Friday, July 5, 2024

How ghost cities in the Amazon are rewriting the story of civilisation

folks are waking up to terra preta agriculture.  I woke up when i began this blog in 2007 and that was because i researched natural zeolites in 1990 or so and discovered that carbon was a zeolite.

The direct take home is that adding biochar to spent tropical soils make them fully productive forever as the nutrient will not escape.

Agriculture then in the tropics becomes maintaining an active food forest and garden sufficient to feed your family.

Populations of millions result as is proven here.

How ghost cities in the Amazon are rewriting the story of civilisation

Remote sensing, including lidar, reveals that the Amazon was once home to millions of people. The emerging picture of how they lived challenges ideas of human cultural evolution

2 July 2024

Try to imagine an environment largely untouched by humans and the Amazon rainforest might spring to mind. After all, large swathes of this South American landscape are blanketed in thick vegetation, suggesting it is one corner of the world that humans never managed to tame. Here, there must have been no deforestation, no agricultural revolution and no cities. It seems like a pristine environment.

Or so we thought. But a very different picture is emerging. Archaeologists working with Indigenous communities have been shown crumbling urban remains and remote sensing technologies such as lidar are revealing the footprints of vast ghost cities. With so much evidence of ancient human activity, it is now thought the pre-Columbian Amazon was inhabited by millions of people – some living in large built-up areas complete with road networks, temples and pyramids.

But that’s not all this research reveals. Paradoxically, it also provides evidence that the traditional view of the Amazon isn’t completely wide of the mark. For instance, while the ancient Amazonians managed their landscape intensively, they didn’t deforest it. And although they developed complex societies, they never went through a wholesale agricultural revolution. This might suggest that the pre-Columbian Amazonians broke the mould of human cultural development, which is traditionally seen as a relentless march from hunting and gathering to farming to urban complexity. The truth is more surprising. In fact, we are now coming to understand that there was no such mould – civilisation arose in myriad ways. What looks like an anomaly in the Amazon is actually a shining example of a process that was as vibrant and diverse as the rainforest itself.

Despite its obvious biodiversity, the Amazon rainforest is rooted in impoverished soil. This realisation led to the long-held belief that it couldn’t sustain large numbers of people. The first hint that this assumption might be wrong came in the 1960s, with the suggestion that mysterious patches of fertile soil, known as terra preta, were created by past societies to boost crop growth. The scale of these societies began to emerge three decades later, when Michael Heckenberger at the University of Florida in Gainesville began working with the Kuikuro, an Indigenous group who live in Brazil’s Upper Xingu region. “After two weeks, the Kuikuro chief, Afukaka, took me to a site that was 20 times as big as the contemporary village,” says Heckenberger. “Then he took me to another.” Clearly, Afukaka’s forebears had built on a grand scale. How was this possible?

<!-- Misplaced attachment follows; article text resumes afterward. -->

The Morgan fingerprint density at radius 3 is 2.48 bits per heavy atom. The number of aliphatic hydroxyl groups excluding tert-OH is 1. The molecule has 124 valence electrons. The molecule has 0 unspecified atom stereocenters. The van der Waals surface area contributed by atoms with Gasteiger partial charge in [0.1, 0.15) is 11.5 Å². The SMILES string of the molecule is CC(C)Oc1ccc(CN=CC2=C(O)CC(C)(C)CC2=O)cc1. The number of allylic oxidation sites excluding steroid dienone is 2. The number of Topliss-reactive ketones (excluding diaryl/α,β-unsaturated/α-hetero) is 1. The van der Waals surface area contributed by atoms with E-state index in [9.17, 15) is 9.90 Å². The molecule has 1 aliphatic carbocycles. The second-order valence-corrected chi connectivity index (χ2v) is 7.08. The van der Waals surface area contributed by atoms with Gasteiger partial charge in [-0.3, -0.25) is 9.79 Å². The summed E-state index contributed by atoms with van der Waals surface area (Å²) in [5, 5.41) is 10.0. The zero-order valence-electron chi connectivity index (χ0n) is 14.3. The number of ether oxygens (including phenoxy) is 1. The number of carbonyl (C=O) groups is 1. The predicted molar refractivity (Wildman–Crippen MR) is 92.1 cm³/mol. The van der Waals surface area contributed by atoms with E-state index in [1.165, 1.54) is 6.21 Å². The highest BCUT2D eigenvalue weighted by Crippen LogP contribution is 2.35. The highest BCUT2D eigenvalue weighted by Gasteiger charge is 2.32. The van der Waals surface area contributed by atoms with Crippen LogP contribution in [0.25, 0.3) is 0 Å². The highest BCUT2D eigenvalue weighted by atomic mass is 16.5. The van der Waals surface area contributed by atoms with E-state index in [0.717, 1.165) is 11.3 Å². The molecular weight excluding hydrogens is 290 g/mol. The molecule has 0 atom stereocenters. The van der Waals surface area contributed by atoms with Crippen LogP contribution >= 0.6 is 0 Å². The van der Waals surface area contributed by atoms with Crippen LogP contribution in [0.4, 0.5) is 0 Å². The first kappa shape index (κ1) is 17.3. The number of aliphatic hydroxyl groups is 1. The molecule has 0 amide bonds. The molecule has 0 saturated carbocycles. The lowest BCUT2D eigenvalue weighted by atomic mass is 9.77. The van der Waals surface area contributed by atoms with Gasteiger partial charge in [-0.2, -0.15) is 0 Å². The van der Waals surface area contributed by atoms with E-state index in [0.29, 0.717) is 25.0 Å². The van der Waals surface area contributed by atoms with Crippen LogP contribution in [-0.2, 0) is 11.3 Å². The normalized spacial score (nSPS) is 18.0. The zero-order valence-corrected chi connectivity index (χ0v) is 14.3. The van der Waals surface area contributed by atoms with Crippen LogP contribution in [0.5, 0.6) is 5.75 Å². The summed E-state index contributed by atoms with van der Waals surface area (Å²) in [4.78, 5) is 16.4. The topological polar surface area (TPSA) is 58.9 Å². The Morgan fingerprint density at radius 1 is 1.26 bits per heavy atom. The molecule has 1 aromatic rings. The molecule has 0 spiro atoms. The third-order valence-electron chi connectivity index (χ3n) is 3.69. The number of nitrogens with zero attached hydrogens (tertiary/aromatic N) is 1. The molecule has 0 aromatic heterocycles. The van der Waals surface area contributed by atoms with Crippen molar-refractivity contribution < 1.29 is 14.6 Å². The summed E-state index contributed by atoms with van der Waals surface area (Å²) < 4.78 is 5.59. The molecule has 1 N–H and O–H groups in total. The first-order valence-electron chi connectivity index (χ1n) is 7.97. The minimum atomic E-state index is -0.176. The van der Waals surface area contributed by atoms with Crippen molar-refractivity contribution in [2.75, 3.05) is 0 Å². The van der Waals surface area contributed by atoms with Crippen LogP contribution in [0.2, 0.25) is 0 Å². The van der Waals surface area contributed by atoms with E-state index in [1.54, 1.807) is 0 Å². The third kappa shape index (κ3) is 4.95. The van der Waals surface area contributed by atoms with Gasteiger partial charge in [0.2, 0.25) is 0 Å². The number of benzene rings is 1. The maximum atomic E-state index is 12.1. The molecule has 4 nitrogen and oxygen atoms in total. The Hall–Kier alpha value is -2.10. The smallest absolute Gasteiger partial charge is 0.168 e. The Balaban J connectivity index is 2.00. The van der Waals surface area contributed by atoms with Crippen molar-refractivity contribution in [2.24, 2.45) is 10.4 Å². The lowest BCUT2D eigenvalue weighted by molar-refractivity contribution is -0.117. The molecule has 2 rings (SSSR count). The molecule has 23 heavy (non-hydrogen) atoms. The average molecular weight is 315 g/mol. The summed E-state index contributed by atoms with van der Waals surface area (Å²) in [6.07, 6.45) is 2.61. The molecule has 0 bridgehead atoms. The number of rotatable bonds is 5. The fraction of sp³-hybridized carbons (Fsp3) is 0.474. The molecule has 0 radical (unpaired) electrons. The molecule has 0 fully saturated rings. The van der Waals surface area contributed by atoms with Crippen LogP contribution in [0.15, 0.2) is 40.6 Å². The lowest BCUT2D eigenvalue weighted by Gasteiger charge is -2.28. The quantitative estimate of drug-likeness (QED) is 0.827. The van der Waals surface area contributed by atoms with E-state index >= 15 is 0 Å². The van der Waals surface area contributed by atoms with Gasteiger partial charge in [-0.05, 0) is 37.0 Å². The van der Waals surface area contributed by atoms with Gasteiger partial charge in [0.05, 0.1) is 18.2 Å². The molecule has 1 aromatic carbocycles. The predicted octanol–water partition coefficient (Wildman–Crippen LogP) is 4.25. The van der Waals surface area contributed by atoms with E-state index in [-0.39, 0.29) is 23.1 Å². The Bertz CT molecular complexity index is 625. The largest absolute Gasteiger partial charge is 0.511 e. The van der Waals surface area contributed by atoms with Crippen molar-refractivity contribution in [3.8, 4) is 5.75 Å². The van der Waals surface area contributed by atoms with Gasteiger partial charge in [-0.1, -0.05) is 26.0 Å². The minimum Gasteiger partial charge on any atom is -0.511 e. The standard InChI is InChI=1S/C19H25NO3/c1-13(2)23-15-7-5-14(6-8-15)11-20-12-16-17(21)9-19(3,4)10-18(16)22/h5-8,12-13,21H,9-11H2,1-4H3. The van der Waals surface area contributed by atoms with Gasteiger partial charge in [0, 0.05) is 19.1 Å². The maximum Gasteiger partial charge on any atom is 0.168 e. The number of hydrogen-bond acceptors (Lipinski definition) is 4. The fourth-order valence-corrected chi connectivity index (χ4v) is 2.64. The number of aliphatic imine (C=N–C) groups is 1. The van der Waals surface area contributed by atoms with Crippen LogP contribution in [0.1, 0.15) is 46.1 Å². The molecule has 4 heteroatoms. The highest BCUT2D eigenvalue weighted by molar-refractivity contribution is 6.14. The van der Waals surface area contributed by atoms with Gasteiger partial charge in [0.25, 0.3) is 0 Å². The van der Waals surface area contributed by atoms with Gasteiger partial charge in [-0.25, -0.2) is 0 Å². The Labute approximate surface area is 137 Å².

The discovery of terra preta sheds light on the Amazon’s earliest inhabitants

Associação Indigena Kuikuro do Alto Xingu

Discoveries made this century have finally allowed us to answer that question. The story begins when humans first arrived in the Amazon. Exactly when that happened is up for debate – estimates vary from 27,000 to 13,000 years ago – but it seems to have been remarkably soon after people arrived in the Americas. Those early Amazonians didn’t immediately start building large settlements deep within the rainforest. Instead, they stuck to the margins of the Amazon basin where an astonishing variety of landscapes still exists. “There are lush evergreen forests, seasonally flooded savannahs, huge areas of wetlands – it’s very diverse,” says José Iriarte at the University of Exeter, UK. “Right from the start, these hunter-gatherers were looking for transitional zones where they could exploit different environments.”

Evidence of this earliest stage of Amazonian life is preserved at several rock shelters in an area of Colombia called the Serranía de la Lindosa. The shelters, which Iriarte and his colleagues have been excavating since 2015, show signs of human habitation stretching back at least 12,600 years. At this time, the Amazon was a few degrees cooler than it is today. But arguably the biggest difference was the presence of large mammals, including giant sloths, elephant-like gomphotheres and huge ungulates. Spectacular rock art in the Serranía de la Lindosa depicts some of these animals, suggesting these megafauna were an important component of the early Amazonians’ diet, says Iriarte. What’s more, the megafauna had co-evolved with flora that produced fruit large enough to satisfy the hunger of enormous herbivores, thereby encouraging them to disperse the seeds. This fruit – including avocado, cacao and various forms of squash – quickly found a place on the hunter-gatherer’s menu too, meaning early Amazonians enjoyed a varied diet.